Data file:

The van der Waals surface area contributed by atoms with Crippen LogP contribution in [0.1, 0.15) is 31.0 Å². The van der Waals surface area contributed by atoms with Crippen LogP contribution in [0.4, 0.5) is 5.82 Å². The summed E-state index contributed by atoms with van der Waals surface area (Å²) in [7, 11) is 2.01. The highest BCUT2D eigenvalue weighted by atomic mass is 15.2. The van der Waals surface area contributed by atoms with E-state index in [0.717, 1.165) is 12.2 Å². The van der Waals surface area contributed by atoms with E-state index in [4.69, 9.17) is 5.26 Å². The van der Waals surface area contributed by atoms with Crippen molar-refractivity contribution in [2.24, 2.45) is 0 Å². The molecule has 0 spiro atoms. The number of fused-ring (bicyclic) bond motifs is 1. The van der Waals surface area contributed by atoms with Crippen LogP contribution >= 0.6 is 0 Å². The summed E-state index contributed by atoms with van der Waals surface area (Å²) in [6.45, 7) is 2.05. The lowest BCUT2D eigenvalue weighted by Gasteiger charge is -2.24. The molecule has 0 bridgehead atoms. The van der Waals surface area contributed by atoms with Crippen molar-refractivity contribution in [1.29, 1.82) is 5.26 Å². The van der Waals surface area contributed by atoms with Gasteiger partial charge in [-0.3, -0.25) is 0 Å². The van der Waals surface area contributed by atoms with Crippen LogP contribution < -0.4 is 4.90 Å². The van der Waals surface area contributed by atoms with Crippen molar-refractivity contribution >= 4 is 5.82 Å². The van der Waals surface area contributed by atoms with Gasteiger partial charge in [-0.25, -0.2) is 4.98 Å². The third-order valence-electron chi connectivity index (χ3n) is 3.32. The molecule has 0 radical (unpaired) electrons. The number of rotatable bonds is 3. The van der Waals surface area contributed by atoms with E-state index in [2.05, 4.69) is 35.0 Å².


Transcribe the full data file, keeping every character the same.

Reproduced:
The van der Waals surface area contributed by atoms with Crippen LogP contribution in [0.1, 0.15) is 31.0 Å². The van der Waals surface area contributed by atoms with Crippen LogP contribution in [0.4, 0.5) is 5.82 Å². The summed E-state index contributed by atoms with van der Waals surface area (Å²) in [7, 11) is 2.01. The highest BCUT2D eigenvalue weighted by atomic mass is 15.2. The van der Waals surface area contributed by atoms with E-state index in [0.717, 1.165) is 12.2 Å². The van der Waals surface area contributed by atoms with E-state index in [4.69, 9.17) is 5.26 Å². The van der Waals surface area contributed by atoms with Crippen molar-refractivity contribution in [2.24, 2.45) is 0 Å². The molecule has 0 spiro atoms. The number of fused-ring (bicyclic) bond motifs is 1. The van der Waals surface area contributed by atoms with Crippen LogP contribution >= 0.6 is 0 Å². The summed E-state index contributed by atoms with van der Waals surface area (Å²) in [6.45, 7) is 2.05. The lowest BCUT2D eigenvalue weighted by Gasteiger charge is -2.24. The molecule has 0 bridgehead atoms. The van der Waals surface area contributed by atoms with Crippen molar-refractivity contribution in [1.29, 1.82) is 5.26 Å². The van der Waals surface area contributed by atoms with Gasteiger partial charge in [-0.3, -0.25) is 0 Å². The van der Waals surface area contributed by atoms with Crippen LogP contribution < -0.4 is 4.90 Å². The van der Waals surface area contributed by atoms with Crippen molar-refractivity contribution >= 4 is 5.82 Å². The van der Waals surface area contributed by atoms with Gasteiger partial charge in [-0.25, -0.2) is 4.98 Å². The third-order valence-electron chi connectivity index (χ3n) is 3.32. The molecule has 0 radical (unpaired) electrons. The number of rotatable bonds is 3. The van der Waals surface area contributed by atoms with E-state index in [2.05, 4.69) is 35.0 Å².